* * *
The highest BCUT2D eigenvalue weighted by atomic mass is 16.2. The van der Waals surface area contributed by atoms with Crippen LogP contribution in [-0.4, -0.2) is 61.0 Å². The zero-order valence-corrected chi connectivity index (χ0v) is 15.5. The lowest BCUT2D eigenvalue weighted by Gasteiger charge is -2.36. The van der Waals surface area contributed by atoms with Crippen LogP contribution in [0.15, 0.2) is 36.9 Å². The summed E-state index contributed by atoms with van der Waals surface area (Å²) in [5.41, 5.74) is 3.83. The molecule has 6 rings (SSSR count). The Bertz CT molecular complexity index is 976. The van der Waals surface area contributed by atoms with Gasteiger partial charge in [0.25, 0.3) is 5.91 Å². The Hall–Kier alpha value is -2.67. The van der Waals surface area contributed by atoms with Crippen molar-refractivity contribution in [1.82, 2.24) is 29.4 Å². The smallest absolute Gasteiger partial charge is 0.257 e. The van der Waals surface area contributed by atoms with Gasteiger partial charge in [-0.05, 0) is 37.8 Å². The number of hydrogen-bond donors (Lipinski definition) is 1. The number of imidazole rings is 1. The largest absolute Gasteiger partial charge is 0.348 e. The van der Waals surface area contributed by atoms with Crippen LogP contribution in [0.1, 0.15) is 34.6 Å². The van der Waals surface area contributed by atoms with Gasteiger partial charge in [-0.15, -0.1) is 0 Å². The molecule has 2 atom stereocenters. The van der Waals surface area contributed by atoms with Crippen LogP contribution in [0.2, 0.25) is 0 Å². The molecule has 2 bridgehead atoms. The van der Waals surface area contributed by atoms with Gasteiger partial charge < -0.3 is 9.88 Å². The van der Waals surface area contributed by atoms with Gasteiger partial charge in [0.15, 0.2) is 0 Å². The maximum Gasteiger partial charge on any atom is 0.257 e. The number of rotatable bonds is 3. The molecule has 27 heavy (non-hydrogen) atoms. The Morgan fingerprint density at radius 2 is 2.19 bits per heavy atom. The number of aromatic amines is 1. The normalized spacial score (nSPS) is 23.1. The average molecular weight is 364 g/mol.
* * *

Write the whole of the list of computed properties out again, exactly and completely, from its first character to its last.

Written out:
The highest BCUT2D eigenvalue weighted by atomic mass is 16.2. The van der Waals surface area contributed by atoms with Crippen LogP contribution in [-0.4, -0.2) is 61.0 Å². The zero-order valence-corrected chi connectivity index (χ0v) is 15.5. The lowest BCUT2D eigenvalue weighted by Gasteiger charge is -2.36. The van der Waals surface area contributed by atoms with Crippen LogP contribution in [0.15, 0.2) is 36.9 Å². The summed E-state index contributed by atoms with van der Waals surface area (Å²) in [5.41, 5.74) is 3.83. The molecule has 6 rings (SSSR count). The Bertz CT molecular complexity index is 976. The van der Waals surface area contributed by atoms with Gasteiger partial charge in [0.25, 0.3) is 5.91 Å². The Hall–Kier alpha value is -2.67. The van der Waals surface area contributed by atoms with Crippen molar-refractivity contribution in [1.82, 2.24) is 29.4 Å². The smallest absolute Gasteiger partial charge is 0.257 e. The van der Waals surface area contributed by atoms with Gasteiger partial charge in [-0.05, 0) is 37.8 Å². The number of hydrogen-bond donors (Lipinski definition) is 1. The number of imidazole rings is 1. The largest absolute Gasteiger partial charge is 0.348 e. The van der Waals surface area contributed by atoms with Crippen LogP contribution in [0.1, 0.15) is 34.6 Å². The van der Waals surface area contributed by atoms with Gasteiger partial charge in [-0.15, -0.1) is 0 Å². The molecule has 2 atom stereocenters. The van der Waals surface area contributed by atoms with Crippen LogP contribution in [0.2, 0.25) is 0 Å². The molecule has 2 bridgehead atoms. The van der Waals surface area contributed by atoms with Gasteiger partial charge < -0.3 is 9.88 Å². The van der Waals surface area contributed by atoms with Gasteiger partial charge in [0.15, 0.2) is 0 Å². The maximum Gasteiger partial charge on any atom is 0.257 e. The number of rotatable bonds is 3. The molecule has 27 heavy (non-hydrogen) atoms. The Morgan fingerprint density at radius 2 is 2.19 bits per heavy atom. The number of aromatic amines is 1. The normalized spacial score (nSPS) is 23.1. The average molecular weight is 364 g/mol.